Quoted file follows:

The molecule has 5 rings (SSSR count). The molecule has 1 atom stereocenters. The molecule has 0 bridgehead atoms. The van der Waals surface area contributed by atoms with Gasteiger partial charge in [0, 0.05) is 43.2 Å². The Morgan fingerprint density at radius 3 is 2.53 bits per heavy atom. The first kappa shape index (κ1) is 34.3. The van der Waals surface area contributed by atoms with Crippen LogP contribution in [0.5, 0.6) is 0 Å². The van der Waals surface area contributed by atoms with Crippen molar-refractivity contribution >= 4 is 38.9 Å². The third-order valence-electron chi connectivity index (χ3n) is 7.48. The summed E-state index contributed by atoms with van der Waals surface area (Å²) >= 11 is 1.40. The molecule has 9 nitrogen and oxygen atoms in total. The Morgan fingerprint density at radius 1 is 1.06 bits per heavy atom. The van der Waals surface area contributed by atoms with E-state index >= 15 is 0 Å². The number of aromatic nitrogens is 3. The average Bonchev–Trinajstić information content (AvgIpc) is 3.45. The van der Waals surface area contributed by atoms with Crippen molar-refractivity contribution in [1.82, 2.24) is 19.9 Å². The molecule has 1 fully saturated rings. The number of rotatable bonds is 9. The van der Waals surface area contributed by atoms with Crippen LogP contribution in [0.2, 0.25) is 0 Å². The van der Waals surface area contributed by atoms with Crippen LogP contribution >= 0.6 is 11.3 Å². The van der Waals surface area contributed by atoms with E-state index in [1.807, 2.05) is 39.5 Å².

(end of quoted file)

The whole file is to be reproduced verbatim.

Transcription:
The molecule has 5 rings (SSSR count). The molecule has 1 atom stereocenters. The molecule has 0 bridgehead atoms. The van der Waals surface area contributed by atoms with Gasteiger partial charge in [0, 0.05) is 43.2 Å². The Morgan fingerprint density at radius 3 is 2.53 bits per heavy atom. The first kappa shape index (κ1) is 34.3. The van der Waals surface area contributed by atoms with Crippen LogP contribution in [0.5, 0.6) is 0 Å². The van der Waals surface area contributed by atoms with Crippen molar-refractivity contribution >= 4 is 38.9 Å². The third-order valence-electron chi connectivity index (χ3n) is 7.48. The summed E-state index contributed by atoms with van der Waals surface area (Å²) >= 11 is 1.40. The molecule has 9 nitrogen and oxygen atoms in total. The Morgan fingerprint density at radius 1 is 1.06 bits per heavy atom. The van der Waals surface area contributed by atoms with E-state index >= 15 is 0 Å². The number of aromatic nitrogens is 3. The average Bonchev–Trinajstić information content (AvgIpc) is 3.45. The van der Waals surface area contributed by atoms with Crippen molar-refractivity contribution in [1.82, 2.24) is 19.9 Å². The molecule has 1 fully saturated rings. The number of rotatable bonds is 9. The van der Waals surface area contributed by atoms with Crippen LogP contribution in [0.2, 0.25) is 0 Å². The van der Waals surface area contributed by atoms with Crippen LogP contribution >= 0.6 is 11.3 Å². The van der Waals surface area contributed by atoms with E-state index in [1.807, 2.05) is 39.5 Å².